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East – 4 Stars

East

East

King’s Head Theatre

Reviewed – 11th January 2018

★★★★

“a grubby love-letter to London: from a Londoner, about Londoners, for Londoners”

 

Going into the back of a Victorian pub to watch the revival of Steven Berkoff’s seminal play about the East End, seemed like the only suitable way in which this production should be consumed. East made its London debut at the King’s Head Theatre in 1975, and 43 years later, it is back at its original London home, under the helm of director Jessica Lazar, and her company, Atticist.

With a combination of: audience members with pints in hand, sitting amidst an intentional crumbling set and the show’s Musical Director, Carol Arnopp tinkling on the ivories, you were immediately transported back to a pub of post-war, poverty-stricken London. Lazar did a fine a job in creating a multi-sensory atmosphere to envelop and match the textured, poetic language of Berkoff’s writing – a quintessentially working-class British style that has gone on to inspire a generation of playwrights such as Jez Butterworth and Mark Ravenhill. What I was intrigued to see was whether Lazar and her cast were able to make this period piece resonate to a 21st-century audience, many of whom were born after East was first produced.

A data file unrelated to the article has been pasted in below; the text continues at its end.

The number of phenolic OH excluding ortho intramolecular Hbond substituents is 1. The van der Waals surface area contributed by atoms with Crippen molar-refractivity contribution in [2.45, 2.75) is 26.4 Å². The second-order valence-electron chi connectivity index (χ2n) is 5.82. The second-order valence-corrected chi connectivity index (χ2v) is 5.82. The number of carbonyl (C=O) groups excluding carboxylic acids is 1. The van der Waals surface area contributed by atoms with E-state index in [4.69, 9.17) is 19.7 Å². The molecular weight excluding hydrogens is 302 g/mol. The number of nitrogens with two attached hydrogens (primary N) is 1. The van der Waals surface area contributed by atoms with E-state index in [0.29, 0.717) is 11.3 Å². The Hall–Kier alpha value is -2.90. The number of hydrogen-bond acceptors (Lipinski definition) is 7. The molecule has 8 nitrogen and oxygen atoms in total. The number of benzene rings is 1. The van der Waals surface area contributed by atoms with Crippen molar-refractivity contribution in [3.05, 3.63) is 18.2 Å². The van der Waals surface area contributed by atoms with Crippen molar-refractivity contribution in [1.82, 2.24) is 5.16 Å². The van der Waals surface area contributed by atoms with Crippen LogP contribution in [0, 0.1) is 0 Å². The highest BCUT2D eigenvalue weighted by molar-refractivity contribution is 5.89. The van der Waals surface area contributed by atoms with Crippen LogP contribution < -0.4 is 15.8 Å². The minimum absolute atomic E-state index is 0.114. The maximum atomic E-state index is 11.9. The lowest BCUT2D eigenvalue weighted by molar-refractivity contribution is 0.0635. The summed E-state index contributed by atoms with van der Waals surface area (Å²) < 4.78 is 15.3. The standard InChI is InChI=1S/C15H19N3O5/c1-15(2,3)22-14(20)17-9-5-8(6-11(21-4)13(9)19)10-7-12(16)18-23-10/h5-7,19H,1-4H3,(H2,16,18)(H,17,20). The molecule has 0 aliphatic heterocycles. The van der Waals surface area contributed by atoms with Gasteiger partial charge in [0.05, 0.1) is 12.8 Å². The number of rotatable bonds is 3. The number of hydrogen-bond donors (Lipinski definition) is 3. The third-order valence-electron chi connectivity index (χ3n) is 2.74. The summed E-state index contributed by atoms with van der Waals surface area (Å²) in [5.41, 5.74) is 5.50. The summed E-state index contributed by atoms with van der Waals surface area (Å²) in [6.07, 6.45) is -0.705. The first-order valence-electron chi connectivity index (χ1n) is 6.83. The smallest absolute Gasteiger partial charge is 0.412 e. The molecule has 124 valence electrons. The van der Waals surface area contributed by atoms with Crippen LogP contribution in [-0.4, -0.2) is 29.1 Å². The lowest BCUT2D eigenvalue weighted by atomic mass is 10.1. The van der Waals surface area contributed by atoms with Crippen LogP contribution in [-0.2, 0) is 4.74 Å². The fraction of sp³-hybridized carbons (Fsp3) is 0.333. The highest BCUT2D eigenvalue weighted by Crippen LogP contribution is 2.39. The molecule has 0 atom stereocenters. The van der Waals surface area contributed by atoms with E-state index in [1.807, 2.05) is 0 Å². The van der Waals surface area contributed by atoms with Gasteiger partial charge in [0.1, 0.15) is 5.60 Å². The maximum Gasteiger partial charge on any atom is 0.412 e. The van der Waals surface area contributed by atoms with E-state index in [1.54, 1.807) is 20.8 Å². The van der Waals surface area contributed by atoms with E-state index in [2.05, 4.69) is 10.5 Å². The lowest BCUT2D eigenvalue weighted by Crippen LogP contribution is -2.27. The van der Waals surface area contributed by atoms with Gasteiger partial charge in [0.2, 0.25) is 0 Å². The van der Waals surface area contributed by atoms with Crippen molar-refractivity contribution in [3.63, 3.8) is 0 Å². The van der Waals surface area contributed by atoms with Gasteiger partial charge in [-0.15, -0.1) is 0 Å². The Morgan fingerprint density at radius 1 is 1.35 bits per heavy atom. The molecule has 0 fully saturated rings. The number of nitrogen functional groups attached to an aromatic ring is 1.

Bustling back and forth between moments from the 1950s to the 1970s, we are given snapshots into the lives, fantasies, hopes and regrets of a working-class, East End family. The cocky, energetic lads, Mike (James Craze) and Les (Jack Condon) bounce across the stage with youthful vitality and masculine bravado, in violent, expletive-filled outbursts. Mum and Dad drift in days gone by, reminiscing about the good ol’ days. The racist Dad (Russell Barnett) is nostalgic for the wartime patriotism of Britain, whilst Mum (Debra Penny) daydreams about how she could have had a different life. Mike’s downtrodden girlfriend, Slyv (Boadicea Ricketts), completes the line up, desperately wanting to escape the world she knows, as she debates if life would have been better if she were born a man.

Linguistically, Steven Berkoff created a modern day masterpiece with East. Fusing a pseudo-Shakespearean style with contemporary Cockney slang produced highly abstract yet recognisable, visceral voices from the streets. The whole cast did a tremendous job in tackling this complex text, giving it the colour and definition that it deserved. With jaunty vocal soundscapes and grotesque, exaggerated physicality, it was a complete feast for all the senses.

Anna Lewis, the costume designer for this production, made an excellent choice in deciding to use outfits that were universal that could easily be from our time, as it made the production seem timeless. Yes, there were many vintage references but, text aside, the archetypal characters that lay underneath, you would find in any urban community, of any decade. This truly was a grubby love-letter to London: from a Londoner, about Londoners, for Londoners.

 

Reviewed by Phoebe Cole

Photography by Alex Brenner

 

 

EAST

King’s Head Theatre until 3rd February

 

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